1973 - 1976
1977 - 1979
1980 - 1982
This 5th generation is the first in a long, weird string that the
Thunderbird didn't get off of truly until 1983. The convertible
was dropped this year, the first time you could not get an open air
T-bird, an option that didn't return until 2002. Ford added two
more doors, making the car available for the first time as a four
door. This generation's nickname of 'suicide birds' was earned by
the suicide doors found on those models.
Smaller was actually better as this Thunderbird set the sales
record, blowing away all 'birds that came before it. Buyers
responded well to the new dowsized design which was
groundbreaking in a way that defied conventional thinking at
that time in American automotive design. The record amount
of Thunderbirds (352,751 in 1978) produced that year has
not been approached by any other Thunderbird since.
This Thunderbird debuted at a time when the entire industry was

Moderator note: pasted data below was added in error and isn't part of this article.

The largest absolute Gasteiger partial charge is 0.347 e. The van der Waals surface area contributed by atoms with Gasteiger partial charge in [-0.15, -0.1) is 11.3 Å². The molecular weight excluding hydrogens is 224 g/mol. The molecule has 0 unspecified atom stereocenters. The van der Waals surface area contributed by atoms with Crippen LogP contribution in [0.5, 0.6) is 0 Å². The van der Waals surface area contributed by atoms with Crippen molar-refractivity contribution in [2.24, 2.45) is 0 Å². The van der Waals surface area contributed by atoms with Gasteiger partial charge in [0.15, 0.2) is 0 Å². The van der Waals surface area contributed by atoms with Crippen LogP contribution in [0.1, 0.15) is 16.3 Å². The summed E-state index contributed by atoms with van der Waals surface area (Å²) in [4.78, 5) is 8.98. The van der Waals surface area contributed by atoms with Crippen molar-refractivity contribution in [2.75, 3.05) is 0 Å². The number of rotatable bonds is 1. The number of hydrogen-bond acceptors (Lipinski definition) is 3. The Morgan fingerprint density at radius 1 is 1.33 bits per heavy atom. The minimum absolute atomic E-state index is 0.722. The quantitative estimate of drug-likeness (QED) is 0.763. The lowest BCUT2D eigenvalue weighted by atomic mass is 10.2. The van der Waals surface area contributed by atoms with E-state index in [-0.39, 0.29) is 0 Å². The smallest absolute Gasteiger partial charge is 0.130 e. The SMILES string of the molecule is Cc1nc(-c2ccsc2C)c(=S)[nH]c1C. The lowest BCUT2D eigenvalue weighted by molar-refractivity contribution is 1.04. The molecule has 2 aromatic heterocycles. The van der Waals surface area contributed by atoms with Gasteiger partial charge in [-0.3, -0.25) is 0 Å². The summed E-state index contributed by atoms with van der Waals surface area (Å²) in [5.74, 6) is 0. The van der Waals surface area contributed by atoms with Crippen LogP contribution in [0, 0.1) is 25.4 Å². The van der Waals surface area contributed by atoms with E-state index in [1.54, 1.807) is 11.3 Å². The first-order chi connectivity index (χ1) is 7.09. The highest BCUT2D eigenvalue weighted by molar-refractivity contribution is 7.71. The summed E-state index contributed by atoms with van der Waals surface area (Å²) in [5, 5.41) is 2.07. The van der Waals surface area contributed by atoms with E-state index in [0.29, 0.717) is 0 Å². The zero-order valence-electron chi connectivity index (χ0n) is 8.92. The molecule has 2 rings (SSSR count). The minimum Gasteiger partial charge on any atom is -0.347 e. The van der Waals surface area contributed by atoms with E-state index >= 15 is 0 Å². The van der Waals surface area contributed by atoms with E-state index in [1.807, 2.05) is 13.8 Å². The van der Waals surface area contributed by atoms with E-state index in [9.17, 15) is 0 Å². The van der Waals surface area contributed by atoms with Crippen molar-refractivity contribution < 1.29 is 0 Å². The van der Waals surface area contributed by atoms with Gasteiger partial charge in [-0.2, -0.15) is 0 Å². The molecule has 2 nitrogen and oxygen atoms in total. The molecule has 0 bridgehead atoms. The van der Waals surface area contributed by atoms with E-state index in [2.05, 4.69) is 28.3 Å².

downsizing. Ford utilized the new Fox chassis for this model.
These cars are unfortunately anything but hot collector's items
with microscopic horsepower ratings and small engine choices.
These cars sold moderately after the initial launch in 1980, then
dropped to less than 5% of Ford's total sales in 1982, but the new
platform was sound and paved the way for future generations.
At one point during the '73-'76 run, Thunderbird owners
could have been treated to a large 460 motor that generated
130 net horsepower. Things were bad, but these cars
carried the Thunderbird name through the dark ages of
automobile manufacturing. Many options found on these
cars were merely signs of the time (see split vinyl roof,
opera windows), and thankfully would never be heard from
again when automotive designers stopped doing drugs.
1972 saw the millionth Thunderbird produced. Starting in 1970,
Thunderbird had become longer, wider, and weaker thanks to
choking emissions laws. Ex-Pontiac chief Bunkie Knudsen was
responsible for giving the T-Bird a long grille that stuck out more
like a beak. Buyer response was minimal. This generation
pioneered the long, overblown models of the Seventies, finally
doing away with any pretense of sportiness as the marque began
to be sold as 'personal luxury'.